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How tech alters human needs
The digital world has inserted new categories into the hierarchy of human needs…
Written in my Chicago hotel and dispatched to silicon.com via a 100Mbps LAN.
For millennia our personal and societal needs have migrated up a relatively static value chain. Recently, however, I reckon that chain has been extended in line with our technological capabilities.
Way back in 1943 - before I was born - Abraham Maslow published A Theory of Human Motivation based on the study of 'exemplary people' such as Einstein, Roosevelt and others who had made outstanding contributions to the progress of the human race.
He also made a statement - controversial by today's standards - that dismissed the study of the mentally ill, the neurotic, the average and non-contributory members of a society. To be specific, he wrote:
Maslow also studied the healthiest one per cent of college students - the brightest and the best. Rightly or wrongly, this social filtering created a clear and crisp categorisation of human need that is still referred to today. Graphically it is often presented in a form similar to this:
In the 1930s Abraham Maslow defined what he saw as the hierarchy of human needs
Image: Peter Cochrane
I tend to think of this classification as Maslow 1 because we have now gone way beyond worrying about the basics, with food, health and safety taken for granted throughout the first world, while love and belonging, self-esteem and status are varyingly within our grasp.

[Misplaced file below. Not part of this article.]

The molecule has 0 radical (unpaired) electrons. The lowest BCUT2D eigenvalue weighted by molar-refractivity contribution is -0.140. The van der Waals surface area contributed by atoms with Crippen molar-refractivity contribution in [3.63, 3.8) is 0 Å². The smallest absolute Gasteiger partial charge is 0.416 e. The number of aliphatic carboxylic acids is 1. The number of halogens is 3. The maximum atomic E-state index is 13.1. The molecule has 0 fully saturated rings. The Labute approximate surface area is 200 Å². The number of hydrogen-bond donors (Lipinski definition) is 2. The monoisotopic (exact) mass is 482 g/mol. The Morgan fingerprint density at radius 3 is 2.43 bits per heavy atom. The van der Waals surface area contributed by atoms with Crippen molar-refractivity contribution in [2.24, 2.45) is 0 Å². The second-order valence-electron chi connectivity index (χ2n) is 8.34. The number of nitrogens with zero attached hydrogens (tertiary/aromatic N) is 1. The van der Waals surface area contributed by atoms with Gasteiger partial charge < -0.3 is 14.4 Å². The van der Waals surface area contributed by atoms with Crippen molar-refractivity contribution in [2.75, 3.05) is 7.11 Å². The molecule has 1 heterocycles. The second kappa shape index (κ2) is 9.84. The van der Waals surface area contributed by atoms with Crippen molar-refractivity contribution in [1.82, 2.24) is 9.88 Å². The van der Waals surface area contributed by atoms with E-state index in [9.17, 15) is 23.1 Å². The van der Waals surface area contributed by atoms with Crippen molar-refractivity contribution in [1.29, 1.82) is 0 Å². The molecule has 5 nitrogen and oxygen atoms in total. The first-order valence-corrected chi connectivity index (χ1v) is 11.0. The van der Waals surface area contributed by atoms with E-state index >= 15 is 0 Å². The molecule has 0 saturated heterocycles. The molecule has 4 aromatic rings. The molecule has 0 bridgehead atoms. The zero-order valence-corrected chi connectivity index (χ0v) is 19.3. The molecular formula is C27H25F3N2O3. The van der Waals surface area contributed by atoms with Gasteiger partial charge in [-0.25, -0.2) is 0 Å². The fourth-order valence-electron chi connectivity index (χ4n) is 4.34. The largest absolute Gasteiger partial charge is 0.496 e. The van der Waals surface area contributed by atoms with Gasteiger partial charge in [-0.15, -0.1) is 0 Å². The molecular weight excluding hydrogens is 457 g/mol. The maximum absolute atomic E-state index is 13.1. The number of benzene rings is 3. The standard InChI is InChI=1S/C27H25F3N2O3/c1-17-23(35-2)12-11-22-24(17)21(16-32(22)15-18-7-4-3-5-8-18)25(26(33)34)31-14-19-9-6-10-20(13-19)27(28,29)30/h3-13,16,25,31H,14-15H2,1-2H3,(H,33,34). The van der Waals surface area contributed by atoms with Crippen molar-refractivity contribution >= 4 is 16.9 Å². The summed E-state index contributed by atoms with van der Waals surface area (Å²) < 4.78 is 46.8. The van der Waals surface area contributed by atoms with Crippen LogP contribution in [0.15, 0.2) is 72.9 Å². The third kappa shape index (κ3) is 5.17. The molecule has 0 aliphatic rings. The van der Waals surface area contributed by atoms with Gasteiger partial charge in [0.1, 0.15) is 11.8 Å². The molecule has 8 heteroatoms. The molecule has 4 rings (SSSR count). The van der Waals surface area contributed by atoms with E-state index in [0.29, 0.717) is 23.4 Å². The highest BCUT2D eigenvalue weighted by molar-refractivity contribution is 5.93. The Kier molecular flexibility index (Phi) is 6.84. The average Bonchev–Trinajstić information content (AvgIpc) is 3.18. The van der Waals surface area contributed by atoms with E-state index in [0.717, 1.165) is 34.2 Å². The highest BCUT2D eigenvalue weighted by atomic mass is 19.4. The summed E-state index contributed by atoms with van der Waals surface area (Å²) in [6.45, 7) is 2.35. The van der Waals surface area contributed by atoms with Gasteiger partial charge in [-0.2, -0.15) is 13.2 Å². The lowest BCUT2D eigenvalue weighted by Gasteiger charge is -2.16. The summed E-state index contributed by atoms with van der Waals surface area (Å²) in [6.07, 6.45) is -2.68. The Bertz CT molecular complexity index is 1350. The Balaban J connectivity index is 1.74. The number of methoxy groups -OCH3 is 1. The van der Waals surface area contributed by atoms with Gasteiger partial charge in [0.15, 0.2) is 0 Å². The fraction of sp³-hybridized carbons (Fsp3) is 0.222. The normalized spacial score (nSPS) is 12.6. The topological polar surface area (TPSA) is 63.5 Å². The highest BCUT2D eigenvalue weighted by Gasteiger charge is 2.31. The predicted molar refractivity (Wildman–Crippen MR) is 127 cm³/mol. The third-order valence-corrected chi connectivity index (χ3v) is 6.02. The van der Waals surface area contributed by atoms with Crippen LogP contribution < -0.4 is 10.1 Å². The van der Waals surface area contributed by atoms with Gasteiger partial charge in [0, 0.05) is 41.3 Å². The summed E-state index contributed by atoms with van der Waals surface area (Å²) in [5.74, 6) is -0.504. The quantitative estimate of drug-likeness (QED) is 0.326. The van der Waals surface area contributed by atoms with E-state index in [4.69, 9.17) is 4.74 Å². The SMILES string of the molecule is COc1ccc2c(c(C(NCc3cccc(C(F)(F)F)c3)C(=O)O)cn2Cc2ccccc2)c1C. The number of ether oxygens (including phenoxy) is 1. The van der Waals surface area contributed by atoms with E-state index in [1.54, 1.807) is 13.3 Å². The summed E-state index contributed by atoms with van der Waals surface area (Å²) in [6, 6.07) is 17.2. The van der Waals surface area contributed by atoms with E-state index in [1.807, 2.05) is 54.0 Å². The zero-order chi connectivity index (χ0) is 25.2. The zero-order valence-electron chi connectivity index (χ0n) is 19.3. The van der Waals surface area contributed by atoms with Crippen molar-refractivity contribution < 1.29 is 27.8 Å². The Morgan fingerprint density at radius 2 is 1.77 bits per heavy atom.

To my mind, this basic stuff is done and dusted and the digital world has now inserted a new set of categories that transcend the old. New levels of connectivity, communication, group contribution and social power have created inputs from all quarters in ways that were entirely unforeseen in 1943. This new set of needs I tend to think of as Maslow 2 and can be described as follows:
A revised hierarchy of human needs reflecting the changes wrought by the digital world
Image: Peter Cochrane
Here we see influence topping power in companies and government, while access and convening power contribute greatly to our influence.
Status is now the interesting one. Is it that gold watch, diamond-studded ring, house, car, visible library of music and books, or is it the good old job position? For some, it has to be yes. But for others, it is a resounding no.
With a world facing a number of key criticalities, the people with knowledge, understanding, connectivity and a powerful network quickly rise to the top. And what of the outward signs of this rise? Is it the mobile phone, tablet, laptop, blog, Twitter feed, web page, Google rating and public following?
Not entirely. It seems more likely to be the ability to marshal resources rapidly and to garner effective opinion, and then to engineer closure.
This new set of circumstances represents quite a transition, and I'm not at all sure what Maslow would have made of it. But it is very different, and heralds a new order in a society now facing continual and accelerating change.
And very shortly, I suspect there will be a new contributor in the form of our machines - which will lead to an even more dramatic change in the hierarchy of needs.